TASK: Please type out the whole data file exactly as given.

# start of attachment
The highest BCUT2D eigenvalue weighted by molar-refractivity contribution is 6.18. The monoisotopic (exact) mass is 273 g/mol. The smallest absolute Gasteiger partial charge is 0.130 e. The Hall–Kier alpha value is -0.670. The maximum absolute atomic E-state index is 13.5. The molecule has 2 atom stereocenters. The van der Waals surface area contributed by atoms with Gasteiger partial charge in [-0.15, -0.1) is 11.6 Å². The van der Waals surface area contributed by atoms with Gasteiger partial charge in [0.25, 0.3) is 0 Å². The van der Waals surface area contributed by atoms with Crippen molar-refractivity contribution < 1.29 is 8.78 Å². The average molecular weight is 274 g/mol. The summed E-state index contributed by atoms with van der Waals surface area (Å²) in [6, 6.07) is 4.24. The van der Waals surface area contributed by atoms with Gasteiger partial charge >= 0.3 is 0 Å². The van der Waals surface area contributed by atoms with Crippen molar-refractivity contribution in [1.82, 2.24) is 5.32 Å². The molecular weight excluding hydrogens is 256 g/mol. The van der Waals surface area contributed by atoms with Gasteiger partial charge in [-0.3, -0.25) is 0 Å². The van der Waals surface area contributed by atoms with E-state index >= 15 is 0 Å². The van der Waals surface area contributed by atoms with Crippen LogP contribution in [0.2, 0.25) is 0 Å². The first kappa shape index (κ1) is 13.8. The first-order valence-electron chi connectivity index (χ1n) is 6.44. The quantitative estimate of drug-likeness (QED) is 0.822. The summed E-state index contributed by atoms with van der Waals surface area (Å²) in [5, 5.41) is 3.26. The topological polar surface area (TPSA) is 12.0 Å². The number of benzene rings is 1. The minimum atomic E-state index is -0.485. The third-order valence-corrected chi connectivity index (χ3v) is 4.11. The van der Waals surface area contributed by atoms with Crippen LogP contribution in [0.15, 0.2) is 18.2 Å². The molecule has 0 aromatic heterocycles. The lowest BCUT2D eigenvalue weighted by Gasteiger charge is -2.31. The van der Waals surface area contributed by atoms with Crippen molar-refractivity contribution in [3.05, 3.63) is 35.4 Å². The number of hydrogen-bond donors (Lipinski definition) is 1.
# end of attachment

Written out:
The highest BCUT2D eigenvalue weighted by molar-refractivity contribution is 6.18. The monoisotopic (exact) mass is 273 g/mol. The smallest absolute Gasteiger partial charge is 0.130 e. The Hall–Kier alpha value is -0.670. The maximum absolute atomic E-state index is 13.5. The molecule has 2 atom stereocenters. The van der Waals surface area contributed by atoms with Gasteiger partial charge in [-0.15, -0.1) is 11.6 Å². The van der Waals surface area contributed by atoms with Gasteiger partial charge in [0.25, 0.3) is 0 Å². The van der Waals surface area contributed by atoms with Crippen molar-refractivity contribution < 1.29 is 8.78 Å². The average molecular weight is 274 g/mol. The summed E-state index contributed by atoms with van der Waals surface area (Å²) in [6, 6.07) is 4.24. The van der Waals surface area contributed by atoms with Gasteiger partial charge >= 0.3 is 0 Å². The van der Waals surface area contributed by atoms with Crippen molar-refractivity contribution in [1.82, 2.24) is 5.32 Å². The molecular weight excluding hydrogens is 256 g/mol. The van der Waals surface area contributed by atoms with Gasteiger partial charge in [-0.3, -0.25) is 0 Å². The van der Waals surface area contributed by atoms with E-state index >= 15 is 0 Å². The van der Waals surface area contributed by atoms with Crippen LogP contribution in [0.2, 0.25) is 0 Å². The first kappa shape index (κ1) is 13.8. The first-order valence-electron chi connectivity index (χ1n) is 6.44. The quantitative estimate of drug-likeness (QED) is 0.822. The summed E-state index contributed by atoms with van der Waals surface area (Å²) in [5, 5.41) is 3.26. The topological polar surface area (TPSA) is 12.0 Å². The number of benzene rings is 1. The minimum atomic E-state index is -0.485. The third-order valence-corrected chi connectivity index (χ3v) is 4.11. The van der Waals surface area contributed by atoms with Crippen LogP contribution in [0.15, 0.2) is 18.2 Å². The molecule has 0 aromatic heterocycles. The lowest BCUT2D eigenvalue weighted by Gasteiger charge is -2.31. The van der Waals surface area contributed by atoms with Crippen molar-refractivity contribution in [3.05, 3.63) is 35.4 Å². The number of hydrogen-bond donors (Lipinski definition) is 1.